Date of Award

Winter 2004

Document Type


Degree Name

Doctor of Psychology (PsyD)



Committee Director

Desi Hacker

Committee Member

Valerian Derlaga

Committee Member

Mona Tiernan

Committee Member

Janis Sanchez


This study investigated the relationship among disclosure, internalized homophobia, and religiosity in a lesbian population and how these three variables are related to psychological well-being in order to build upon the scant amount of empirical research on these variables in the lesbian psychological literature. A total of 679 women, 18 to 70 years old, and from all across the country were recruited via the internet to participate in a web-based survey. Participants completed a demographic questionnaire, the Lesbian Internalized Homophobia Scale (Szymanski & Chung, 2001), the Outness Inventory (Mohr & Fassinger, 2000), the Behavioral Self-Disclosure Questionnaire (Carroll & Gilroy, 2000), the Scales of Psychological Well-Being (Ryff, 1989), the Age-Universal Intrinsic-Extrinsic (I-E) Scale, Amended (Maltby & Lewis, 1996), and the Quest Religious Orientation Scale, Amended (Maltby & Day, 1998). Results indicate that both higher verbal and behavioral disclosure correlate with psychological well-being and less internalized homophobia. Overall, no strong relationship was found between religiosity and disclosure or between religiosity and psychological well-being. Higher religiosity (intrinsic, extrinsic, and quest religious orientation) was, however, correlated with greater internalized homophobia. This study also found that psychological well-being is related to less internalized homophobia. Low internalized homophobia, high intrinsic religiosity, and low extrinsic religiosity are associated with higher levels of psychological well-being. Future research should continue to investigate the use of the Behavioral Self-Disclosure Questionnaire, should further investigate the relationship between “religious” and “spiritual” identity, and should take a more specified approach to studying religion and its relationship with psychological well-being in a lesbian population so that specific religions and religious subgroups are examined.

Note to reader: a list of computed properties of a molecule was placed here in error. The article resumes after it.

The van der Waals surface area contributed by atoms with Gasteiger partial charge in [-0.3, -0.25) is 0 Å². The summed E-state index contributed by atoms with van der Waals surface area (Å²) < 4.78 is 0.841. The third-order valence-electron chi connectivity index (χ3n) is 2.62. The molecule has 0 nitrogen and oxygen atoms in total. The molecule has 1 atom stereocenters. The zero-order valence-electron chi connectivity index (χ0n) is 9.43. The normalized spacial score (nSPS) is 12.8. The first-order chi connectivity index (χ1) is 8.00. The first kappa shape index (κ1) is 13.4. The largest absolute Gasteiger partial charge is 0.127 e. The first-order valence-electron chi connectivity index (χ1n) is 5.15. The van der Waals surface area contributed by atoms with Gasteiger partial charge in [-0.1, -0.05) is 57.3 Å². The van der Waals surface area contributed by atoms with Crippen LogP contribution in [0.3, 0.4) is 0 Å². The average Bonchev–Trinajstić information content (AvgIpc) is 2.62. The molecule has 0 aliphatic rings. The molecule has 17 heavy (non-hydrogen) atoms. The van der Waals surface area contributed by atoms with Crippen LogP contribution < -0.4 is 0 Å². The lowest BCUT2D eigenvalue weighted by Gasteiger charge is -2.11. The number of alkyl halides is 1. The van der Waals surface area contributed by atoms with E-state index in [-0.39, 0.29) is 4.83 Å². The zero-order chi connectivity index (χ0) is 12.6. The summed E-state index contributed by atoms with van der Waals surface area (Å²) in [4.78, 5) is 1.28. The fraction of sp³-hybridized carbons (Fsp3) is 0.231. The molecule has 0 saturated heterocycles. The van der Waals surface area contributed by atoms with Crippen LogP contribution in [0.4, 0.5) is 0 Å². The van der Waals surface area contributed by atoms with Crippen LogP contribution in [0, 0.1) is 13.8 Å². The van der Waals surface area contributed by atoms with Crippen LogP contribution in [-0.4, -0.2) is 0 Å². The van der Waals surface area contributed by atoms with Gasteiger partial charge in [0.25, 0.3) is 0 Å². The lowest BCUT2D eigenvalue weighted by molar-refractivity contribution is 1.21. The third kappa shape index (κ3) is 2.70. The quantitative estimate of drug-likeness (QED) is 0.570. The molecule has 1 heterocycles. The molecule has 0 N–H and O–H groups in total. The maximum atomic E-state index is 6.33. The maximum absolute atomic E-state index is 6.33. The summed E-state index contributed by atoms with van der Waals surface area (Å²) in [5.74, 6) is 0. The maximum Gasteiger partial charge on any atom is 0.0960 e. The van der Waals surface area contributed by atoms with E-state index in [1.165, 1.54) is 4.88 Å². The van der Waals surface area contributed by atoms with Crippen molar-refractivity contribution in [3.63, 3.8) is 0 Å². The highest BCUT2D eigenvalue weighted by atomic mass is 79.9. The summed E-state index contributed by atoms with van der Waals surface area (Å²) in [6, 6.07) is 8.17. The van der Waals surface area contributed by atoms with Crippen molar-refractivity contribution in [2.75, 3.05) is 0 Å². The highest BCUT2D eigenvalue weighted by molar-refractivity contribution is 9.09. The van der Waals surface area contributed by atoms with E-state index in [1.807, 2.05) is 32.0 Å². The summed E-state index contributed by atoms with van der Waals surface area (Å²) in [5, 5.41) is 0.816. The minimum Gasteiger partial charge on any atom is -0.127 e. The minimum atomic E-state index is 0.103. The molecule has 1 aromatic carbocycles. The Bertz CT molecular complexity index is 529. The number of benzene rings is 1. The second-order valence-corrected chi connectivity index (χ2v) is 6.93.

A Dissertation Submitted to the Faculties of The College of William and Mary, Eastern Virginia Medical School, Norfolk State University, and Old Dominion University in Partial Fulfillment of the Requirements for the Degree of Doctor of Psychology in Clinical Psychology through the Virginia Consortium Program in Clinical Psychology.